These are the adventures of Andy and Sally Rawnsley on their narrowboat "The Puzzler". We have been living on the boat for over nine years now and are still loving it. Our Ulster born Shih Tzu, Shannon, has grown up, and has taken over the boat! After three wonderful years in Ireland, we transported The Puzzler to The Netherlands, and spent a year there. In 2015 we went southwards, to reach the north of France by June. After glorious weather throughout the summer, we arrived in Roanne in late October, and enjoyed our winter in this friendly port. We cruised extensively in France in 2016, 2017 and 2018, returning to Roanne each winter.

Thursday, 8 September 2016

29th - 30th August. On from Liverdun to Nancy where we visited Stanislas Square and the Musée de Lorraine. The Son et Lumière in the square was wonderful!

Leaving our mooring, we sailed past Liverdun, which can be seen on the hillside above us.
On to moor in Nancy. The main port is on the right, for those who want to pay for water and electricity. We are on the left, with an attractive park beside us.
The flowers in the Godron garden were in a different class to those on The Puzzler. This garden was laid out in 1758, on the orders of Stanislas, the last duke of Lorraine, and was Nancy's first botanical gardens.
Place Stanislas is considered one of the beautiful royal “places” in Europe. This 18th century square and the surrounding buildings are on Unesco's World Heritage List, having been built in 1755.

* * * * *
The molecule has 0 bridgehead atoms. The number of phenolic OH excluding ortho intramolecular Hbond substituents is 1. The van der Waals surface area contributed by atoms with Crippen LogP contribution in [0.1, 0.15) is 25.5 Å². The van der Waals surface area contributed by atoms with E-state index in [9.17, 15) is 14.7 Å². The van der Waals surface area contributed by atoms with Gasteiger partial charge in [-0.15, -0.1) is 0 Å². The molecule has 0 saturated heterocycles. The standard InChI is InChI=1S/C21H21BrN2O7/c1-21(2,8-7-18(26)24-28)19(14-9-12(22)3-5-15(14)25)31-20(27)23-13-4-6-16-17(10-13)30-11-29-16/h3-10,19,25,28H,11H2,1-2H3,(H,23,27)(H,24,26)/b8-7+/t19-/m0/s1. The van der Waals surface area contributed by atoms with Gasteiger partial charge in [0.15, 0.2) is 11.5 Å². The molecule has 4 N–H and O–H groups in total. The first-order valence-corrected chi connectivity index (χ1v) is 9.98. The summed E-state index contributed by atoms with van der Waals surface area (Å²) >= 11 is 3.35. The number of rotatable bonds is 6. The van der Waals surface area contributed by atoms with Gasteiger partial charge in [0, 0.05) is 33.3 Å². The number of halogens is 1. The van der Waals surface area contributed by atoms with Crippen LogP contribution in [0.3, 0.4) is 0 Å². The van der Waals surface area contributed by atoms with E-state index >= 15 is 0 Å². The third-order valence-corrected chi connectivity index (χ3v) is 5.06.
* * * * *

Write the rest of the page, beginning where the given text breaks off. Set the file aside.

Many of the surroundings of the square are gold embossed, and look fantastic.

Time for a rest!

After a picnic lunch in the park, we walked to the Porte de la Craffe, which is the oldest fortification in Nancy, built in the 14th and 15th centuries.

Then it was back to the Eglise des Cordeliers, which is now part of the Museum of Lorraine.

This church was built in the 15th century.

This was the mausoleum of the Dukes of Lorraine, and there are many carved statues of them, with animals at their feet.

In the church the “old” is best represented by this ancient carving of the Last Supper.

And the “new” is shown in the painting of the Burning Bush, on a screen, by Bruno Carbonnet in 1996.
Every evening there is Son et Lumière in Stanislas Square, with pictures projected on to all the buildings around the square. This shows the town hall in daytime, followed by some of the projections. It was fantastic!

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